This case comes on the heels of a pair of wage and hour certification decisions in the Seventh Circuit relating to off-the-clock work. In both Ross v. RBS Citizens, N.A., which this blog covered here, and Bell v. PNC Bank, plaintiffs alleged that their employers had unofficial policies encouraging off-the-clock work. After the Seventh Circuit affirmed class certification in Ross, the Supreme Court vacated the lower court’s judgment and remanded the case to the Court of Appeals “for further consideration in light of Comcast Corp. v. Behrend,” a decision in which the Supreme Court determined that an inability to show that damages can be measured on a class-wide basis may be fatal to a collective action.

Although Ross settled before the Seventh Circuit could apply Comcast, the Seventh Circuit chimed in again in Bell. There, it affirmed class certification, reasoning that whether plaintiffs can ultimately prove the existence of an unofficial policy encouraging off-the-clock work is irrelevant at the certification stage. Rather, plaintiffs simply must show that the denial of overtime pay came from an alleged broader, informal company policy rather than from the discretionary decisions of individual managers.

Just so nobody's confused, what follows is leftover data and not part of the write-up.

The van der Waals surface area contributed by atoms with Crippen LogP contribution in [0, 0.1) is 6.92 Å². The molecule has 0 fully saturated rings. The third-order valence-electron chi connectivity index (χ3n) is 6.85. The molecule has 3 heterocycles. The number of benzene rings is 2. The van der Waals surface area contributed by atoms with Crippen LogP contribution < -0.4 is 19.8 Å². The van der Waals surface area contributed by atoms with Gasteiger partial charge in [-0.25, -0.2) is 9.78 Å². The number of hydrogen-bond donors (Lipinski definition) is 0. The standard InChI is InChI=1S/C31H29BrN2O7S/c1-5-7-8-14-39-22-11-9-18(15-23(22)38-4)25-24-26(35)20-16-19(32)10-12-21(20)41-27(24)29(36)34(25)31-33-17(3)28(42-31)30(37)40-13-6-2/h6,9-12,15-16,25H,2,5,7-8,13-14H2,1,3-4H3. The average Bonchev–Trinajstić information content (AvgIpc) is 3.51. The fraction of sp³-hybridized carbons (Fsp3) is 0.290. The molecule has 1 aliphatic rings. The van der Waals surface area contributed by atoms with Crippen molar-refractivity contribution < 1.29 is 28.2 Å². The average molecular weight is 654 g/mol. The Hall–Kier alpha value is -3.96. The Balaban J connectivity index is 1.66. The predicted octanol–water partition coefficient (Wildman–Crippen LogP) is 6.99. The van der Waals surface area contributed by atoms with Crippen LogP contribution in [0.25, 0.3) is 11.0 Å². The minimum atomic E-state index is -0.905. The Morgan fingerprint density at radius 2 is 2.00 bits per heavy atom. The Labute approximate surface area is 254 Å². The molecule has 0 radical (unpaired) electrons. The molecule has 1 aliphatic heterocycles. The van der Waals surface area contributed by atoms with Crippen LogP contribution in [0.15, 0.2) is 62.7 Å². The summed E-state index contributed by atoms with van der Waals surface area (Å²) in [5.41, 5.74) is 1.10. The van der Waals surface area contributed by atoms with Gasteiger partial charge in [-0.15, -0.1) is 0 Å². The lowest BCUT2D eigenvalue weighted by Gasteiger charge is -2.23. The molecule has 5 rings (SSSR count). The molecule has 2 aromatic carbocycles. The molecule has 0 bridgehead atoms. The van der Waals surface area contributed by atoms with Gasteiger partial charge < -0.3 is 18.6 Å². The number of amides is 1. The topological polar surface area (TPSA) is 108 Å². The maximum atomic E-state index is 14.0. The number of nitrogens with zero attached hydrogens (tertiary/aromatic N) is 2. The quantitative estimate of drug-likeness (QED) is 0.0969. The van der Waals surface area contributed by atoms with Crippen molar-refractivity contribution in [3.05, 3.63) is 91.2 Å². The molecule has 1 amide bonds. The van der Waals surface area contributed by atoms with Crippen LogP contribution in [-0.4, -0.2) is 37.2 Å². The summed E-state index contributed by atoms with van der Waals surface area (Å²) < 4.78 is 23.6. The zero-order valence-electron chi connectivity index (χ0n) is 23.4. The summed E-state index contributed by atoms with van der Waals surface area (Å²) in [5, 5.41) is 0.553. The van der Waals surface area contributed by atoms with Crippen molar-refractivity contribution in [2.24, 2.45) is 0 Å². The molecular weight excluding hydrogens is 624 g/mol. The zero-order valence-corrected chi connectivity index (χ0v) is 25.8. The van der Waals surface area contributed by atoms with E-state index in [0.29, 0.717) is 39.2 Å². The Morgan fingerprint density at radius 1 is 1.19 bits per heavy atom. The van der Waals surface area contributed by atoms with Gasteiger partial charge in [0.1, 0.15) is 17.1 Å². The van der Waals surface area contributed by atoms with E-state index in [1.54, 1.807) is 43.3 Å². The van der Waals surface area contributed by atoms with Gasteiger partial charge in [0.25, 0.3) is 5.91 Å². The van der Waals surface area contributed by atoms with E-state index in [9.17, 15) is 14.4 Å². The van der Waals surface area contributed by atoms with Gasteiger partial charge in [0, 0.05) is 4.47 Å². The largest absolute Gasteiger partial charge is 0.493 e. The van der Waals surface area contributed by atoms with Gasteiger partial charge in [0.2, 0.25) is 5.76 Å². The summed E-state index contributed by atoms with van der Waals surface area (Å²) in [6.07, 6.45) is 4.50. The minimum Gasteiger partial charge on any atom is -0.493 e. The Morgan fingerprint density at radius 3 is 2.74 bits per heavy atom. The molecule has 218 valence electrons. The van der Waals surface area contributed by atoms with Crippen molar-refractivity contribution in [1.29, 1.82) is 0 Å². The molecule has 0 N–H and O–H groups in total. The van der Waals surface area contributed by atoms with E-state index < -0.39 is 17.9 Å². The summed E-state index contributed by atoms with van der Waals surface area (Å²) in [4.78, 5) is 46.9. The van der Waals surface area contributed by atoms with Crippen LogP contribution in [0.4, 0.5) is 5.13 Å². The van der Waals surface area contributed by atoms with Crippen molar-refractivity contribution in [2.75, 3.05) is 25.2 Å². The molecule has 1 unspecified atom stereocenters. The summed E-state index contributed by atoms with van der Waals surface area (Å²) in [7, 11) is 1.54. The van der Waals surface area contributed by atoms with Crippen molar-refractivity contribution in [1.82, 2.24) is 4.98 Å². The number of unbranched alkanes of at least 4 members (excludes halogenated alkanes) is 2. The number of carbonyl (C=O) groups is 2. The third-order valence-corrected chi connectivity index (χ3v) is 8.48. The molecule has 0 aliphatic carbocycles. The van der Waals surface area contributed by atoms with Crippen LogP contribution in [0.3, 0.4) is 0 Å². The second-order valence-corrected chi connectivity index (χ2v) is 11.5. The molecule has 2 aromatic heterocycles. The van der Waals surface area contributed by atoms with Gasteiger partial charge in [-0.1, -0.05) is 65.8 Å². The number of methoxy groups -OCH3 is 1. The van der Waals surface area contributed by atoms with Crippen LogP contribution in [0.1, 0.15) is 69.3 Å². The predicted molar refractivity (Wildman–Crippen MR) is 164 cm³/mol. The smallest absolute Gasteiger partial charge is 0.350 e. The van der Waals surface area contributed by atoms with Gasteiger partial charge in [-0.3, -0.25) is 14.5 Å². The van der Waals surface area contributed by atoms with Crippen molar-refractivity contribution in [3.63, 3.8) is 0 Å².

Bell suggests that a way to defeat class or collective action certification of an “unofficial policy” claim is to show that the pressure to work off the clock was the result of individual decisions by managers at the local level. That is precisely what happened here. The district court reasoned that the claim at issue was driven, not by a uniform unwritten corporate policy, but rather by the individual actions of specific managers acting contrary to corporate policy. Moreover, and encouragingly for employers defending collective actions and used to the invocation of the phrases “lenient standard” and “modest showing” at the conditional certification stage, the district court was able to recognize this at the early stage of the case and deny notice to the putative collective action members.